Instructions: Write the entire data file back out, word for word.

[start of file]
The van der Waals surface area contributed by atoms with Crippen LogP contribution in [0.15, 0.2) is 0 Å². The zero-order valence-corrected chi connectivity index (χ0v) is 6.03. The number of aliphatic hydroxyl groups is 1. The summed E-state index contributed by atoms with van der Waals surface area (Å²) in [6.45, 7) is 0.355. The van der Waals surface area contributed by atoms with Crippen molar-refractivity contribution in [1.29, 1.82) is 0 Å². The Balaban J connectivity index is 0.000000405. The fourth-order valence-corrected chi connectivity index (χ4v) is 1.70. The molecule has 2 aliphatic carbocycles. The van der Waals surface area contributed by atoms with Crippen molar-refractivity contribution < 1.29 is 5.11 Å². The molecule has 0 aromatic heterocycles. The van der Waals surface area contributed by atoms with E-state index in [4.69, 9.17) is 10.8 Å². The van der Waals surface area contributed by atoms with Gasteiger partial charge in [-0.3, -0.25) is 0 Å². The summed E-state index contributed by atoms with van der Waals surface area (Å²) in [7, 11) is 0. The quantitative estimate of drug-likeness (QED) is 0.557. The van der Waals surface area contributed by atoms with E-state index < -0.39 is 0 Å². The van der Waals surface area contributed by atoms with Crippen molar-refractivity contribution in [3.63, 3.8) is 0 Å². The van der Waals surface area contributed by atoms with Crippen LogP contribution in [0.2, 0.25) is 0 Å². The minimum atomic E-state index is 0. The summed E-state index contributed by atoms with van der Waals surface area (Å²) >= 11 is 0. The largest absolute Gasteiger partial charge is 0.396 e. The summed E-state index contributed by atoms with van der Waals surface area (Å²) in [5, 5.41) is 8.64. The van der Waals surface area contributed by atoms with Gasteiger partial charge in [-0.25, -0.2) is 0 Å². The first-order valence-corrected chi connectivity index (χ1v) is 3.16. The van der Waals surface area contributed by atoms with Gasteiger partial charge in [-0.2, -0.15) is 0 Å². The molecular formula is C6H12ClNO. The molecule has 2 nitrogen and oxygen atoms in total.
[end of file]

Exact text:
The van der Waals surface area contributed by atoms with Crippen LogP contribution in [0.15, 0.2) is 0 Å². The zero-order valence-corrected chi connectivity index (χ0v) is 6.03. The number of aliphatic hydroxyl groups is 1. The summed E-state index contributed by atoms with van der Waals surface area (Å²) in [6.45, 7) is 0.355. The van der Waals surface area contributed by atoms with Crippen molar-refractivity contribution in [1.29, 1.82) is 0 Å². The Balaban J connectivity index is 0.000000405. The fourth-order valence-corrected chi connectivity index (χ4v) is 1.70. The molecule has 2 aliphatic carbocycles. The van der Waals surface area contributed by atoms with Crippen molar-refractivity contribution < 1.29 is 5.11 Å². The molecule has 0 aromatic heterocycles. The van der Waals surface area contributed by atoms with E-state index in [4.69, 9.17) is 10.8 Å². The van der Waals surface area contributed by atoms with Gasteiger partial charge in [-0.3, -0.25) is 0 Å². The summed E-state index contributed by atoms with van der Waals surface area (Å²) in [7, 11) is 0. The quantitative estimate of drug-likeness (QED) is 0.557. The van der Waals surface area contributed by atoms with E-state index < -0.39 is 0 Å². The van der Waals surface area contributed by atoms with Crippen molar-refractivity contribution in [3.63, 3.8) is 0 Å². The van der Waals surface area contributed by atoms with Crippen LogP contribution in [0.2, 0.25) is 0 Å². The minimum atomic E-state index is 0. The summed E-state index contributed by atoms with van der Waals surface area (Å²) >= 11 is 0. The largest absolute Gasteiger partial charge is 0.396 e. The summed E-state index contributed by atoms with van der Waals surface area (Å²) in [5, 5.41) is 8.64. The van der Waals surface area contributed by atoms with Gasteiger partial charge in [-0.25, -0.2) is 0 Å². The first-order valence-corrected chi connectivity index (χ1v) is 3.16. The van der Waals surface area contributed by atoms with Gasteiger partial charge in [-0.2, -0.15) is 0 Å². The molecular formula is C6H12ClNO. The molecule has 2 nitrogen and oxygen atoms in total.